"Be a Man"
There is a constant vulnerability, expectation and amount of pressure that is present in my life. I feel I must modify my social identity and adapt to a gender specific role that our culture enforces. I am attached to this image, and confined by its constrictions, and am excluded from an understanding and acceptance of human interaction, personal identity, and myself.
I find the male image and its attached associations and labels comical. From the beginning of the male race we have been taught to compete, to win and be the finest and most advantageous of all humans. Concealing our weaknesses and emotions runs through our veins. This endless need, this continual search, is fueled by ignorant and exploited testosterone, and the interminable reassurance of self-importance.
I have never been comfortable being with or communicating with other males, as I feel restricted by the lack of confidence I have in myself, which limits my ability in conversation. I am afraid of being exposed, defenseless, and fragile. I am horrified by the power of trust, mental and emotional attacks, since from such a young age I have been taught, or indirectly shown to suppress and destroy any of my thoughts, ideas and feelings. This barrier of confidence and awkward behavior has manifested from the expectations that I feel from my Father. Our communication is restrained, as its foundations lay in interpretation. My Father and I have never discussed our relationship – our thick walls barricade any expression. This lack of oral communication translates into my personal fears and portrays my incapability to place reliance on others, especially males.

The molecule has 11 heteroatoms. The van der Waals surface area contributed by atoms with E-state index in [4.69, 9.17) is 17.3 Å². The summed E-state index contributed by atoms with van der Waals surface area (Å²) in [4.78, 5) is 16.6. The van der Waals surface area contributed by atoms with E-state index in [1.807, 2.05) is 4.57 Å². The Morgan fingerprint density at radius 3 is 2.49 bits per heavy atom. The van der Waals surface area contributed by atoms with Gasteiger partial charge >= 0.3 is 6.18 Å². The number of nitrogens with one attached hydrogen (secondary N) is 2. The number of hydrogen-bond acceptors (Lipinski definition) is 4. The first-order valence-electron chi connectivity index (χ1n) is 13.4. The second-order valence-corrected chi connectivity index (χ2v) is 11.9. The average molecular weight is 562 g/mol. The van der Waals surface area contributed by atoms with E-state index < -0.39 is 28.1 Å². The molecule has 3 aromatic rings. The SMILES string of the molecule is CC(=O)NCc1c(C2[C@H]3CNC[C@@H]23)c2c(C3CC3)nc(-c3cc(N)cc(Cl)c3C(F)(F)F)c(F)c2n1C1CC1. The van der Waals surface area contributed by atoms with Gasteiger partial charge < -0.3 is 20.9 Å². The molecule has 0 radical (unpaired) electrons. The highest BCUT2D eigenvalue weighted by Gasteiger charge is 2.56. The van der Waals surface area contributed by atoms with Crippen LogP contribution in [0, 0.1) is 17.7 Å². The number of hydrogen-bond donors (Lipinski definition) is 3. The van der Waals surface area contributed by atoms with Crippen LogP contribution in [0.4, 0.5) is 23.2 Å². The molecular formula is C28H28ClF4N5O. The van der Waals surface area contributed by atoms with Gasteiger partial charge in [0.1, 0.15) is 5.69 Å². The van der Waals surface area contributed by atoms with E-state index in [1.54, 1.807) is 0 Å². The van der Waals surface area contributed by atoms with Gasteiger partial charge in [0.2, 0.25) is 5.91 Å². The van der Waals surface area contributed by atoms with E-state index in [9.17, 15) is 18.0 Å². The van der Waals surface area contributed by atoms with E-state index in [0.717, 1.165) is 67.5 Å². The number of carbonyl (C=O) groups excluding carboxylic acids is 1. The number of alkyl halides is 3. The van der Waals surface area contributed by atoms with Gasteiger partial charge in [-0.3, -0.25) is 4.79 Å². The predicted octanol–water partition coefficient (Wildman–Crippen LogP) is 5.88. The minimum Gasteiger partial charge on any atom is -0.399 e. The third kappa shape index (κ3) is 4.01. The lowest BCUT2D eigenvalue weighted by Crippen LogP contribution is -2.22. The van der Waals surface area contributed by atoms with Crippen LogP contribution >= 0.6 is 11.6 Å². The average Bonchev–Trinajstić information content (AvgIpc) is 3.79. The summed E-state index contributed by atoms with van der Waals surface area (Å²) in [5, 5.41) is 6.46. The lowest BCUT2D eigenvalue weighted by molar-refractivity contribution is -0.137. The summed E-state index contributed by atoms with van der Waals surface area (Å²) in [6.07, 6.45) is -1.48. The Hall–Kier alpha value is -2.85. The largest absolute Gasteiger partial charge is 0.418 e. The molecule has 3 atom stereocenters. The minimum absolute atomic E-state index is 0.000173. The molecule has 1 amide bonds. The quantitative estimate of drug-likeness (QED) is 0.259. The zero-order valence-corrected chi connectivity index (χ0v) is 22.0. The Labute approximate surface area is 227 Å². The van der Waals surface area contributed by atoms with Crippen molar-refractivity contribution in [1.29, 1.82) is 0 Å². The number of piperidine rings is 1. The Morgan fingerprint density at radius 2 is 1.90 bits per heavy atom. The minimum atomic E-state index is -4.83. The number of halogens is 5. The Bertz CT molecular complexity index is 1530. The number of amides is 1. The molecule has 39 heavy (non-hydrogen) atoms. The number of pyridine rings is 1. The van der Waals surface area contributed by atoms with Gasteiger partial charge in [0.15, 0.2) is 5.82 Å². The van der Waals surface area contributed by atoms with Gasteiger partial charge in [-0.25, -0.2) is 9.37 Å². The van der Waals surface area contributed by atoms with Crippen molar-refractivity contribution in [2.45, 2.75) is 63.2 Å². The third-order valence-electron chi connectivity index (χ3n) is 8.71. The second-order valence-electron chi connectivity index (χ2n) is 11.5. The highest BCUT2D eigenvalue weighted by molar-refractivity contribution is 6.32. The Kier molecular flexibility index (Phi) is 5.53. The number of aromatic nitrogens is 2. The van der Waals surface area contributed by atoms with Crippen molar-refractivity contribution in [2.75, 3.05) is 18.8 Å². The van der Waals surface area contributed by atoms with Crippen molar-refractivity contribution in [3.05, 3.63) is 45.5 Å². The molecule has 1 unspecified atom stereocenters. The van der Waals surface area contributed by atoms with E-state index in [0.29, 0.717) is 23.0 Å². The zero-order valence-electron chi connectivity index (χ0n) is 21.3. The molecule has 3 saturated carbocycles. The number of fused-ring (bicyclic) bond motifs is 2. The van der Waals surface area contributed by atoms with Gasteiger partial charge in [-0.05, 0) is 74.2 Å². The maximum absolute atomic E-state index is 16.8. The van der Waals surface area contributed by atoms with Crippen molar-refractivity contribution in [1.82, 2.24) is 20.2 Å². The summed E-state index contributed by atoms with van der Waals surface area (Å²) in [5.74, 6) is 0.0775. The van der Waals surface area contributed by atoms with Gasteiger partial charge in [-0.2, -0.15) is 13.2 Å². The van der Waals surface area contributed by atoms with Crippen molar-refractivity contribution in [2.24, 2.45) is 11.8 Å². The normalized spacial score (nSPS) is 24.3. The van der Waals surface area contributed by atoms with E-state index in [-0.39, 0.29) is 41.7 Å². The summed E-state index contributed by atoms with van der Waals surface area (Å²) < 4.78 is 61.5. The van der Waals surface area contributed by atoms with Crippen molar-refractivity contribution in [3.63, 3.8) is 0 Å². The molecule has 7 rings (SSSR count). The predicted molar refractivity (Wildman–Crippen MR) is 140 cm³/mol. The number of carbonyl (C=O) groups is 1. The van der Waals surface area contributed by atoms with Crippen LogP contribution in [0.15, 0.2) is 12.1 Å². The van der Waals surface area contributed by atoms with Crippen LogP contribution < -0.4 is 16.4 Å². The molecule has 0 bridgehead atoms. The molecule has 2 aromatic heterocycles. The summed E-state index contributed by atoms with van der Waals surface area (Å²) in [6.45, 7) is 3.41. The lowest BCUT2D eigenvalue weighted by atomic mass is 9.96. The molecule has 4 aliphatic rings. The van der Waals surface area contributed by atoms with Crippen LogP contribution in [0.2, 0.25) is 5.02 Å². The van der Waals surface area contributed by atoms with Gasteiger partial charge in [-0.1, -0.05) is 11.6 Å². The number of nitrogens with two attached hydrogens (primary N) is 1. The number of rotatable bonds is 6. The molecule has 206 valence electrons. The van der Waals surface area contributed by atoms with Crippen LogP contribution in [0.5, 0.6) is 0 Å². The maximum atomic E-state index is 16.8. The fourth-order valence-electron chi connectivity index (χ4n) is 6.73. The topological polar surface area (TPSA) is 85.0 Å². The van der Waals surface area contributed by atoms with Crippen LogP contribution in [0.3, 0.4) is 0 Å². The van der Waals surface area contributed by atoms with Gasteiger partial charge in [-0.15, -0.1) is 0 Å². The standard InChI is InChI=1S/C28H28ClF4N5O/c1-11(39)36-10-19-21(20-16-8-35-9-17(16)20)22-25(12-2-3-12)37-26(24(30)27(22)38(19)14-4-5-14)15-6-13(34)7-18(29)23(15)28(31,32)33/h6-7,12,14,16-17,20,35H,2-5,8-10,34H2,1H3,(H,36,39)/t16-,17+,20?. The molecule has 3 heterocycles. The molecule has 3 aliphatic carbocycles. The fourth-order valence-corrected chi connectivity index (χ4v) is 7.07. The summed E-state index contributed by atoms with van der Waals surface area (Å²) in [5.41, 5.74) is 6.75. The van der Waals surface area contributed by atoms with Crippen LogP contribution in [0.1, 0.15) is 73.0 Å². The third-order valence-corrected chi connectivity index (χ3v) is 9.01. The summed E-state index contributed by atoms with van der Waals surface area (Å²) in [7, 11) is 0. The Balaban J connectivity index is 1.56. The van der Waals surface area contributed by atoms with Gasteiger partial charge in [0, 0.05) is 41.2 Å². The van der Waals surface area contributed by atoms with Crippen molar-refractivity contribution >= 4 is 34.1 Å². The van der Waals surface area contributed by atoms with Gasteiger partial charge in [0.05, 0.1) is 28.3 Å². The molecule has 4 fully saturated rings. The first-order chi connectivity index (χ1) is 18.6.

This neglected form of communication in my home life has been embedded within me, and is apparent in social situations. I find myself awkward and uneasy around people, and hyper – aware of their expectations of me to interact. Aristotle’s philosophy was that men held a superior aptitude of logic over women, because men thought and acted with reason, while women are controlled by their emotions. This idea of women being less sensible than men placed them in a degrading and demeaning position for 2000 years. Aristotle’s notion set men in an uncertain position, where any indication of reaction, response, or feeling was shunned and hidden, as it was seen as intolerant and humiliating.
I feel that this belief and perception of dignity is exploited and abused, and has been forced until human nature’s empathy, communication, understanding, and individual voice and opinion is denied and blanketed by an ancient misconception and expectation.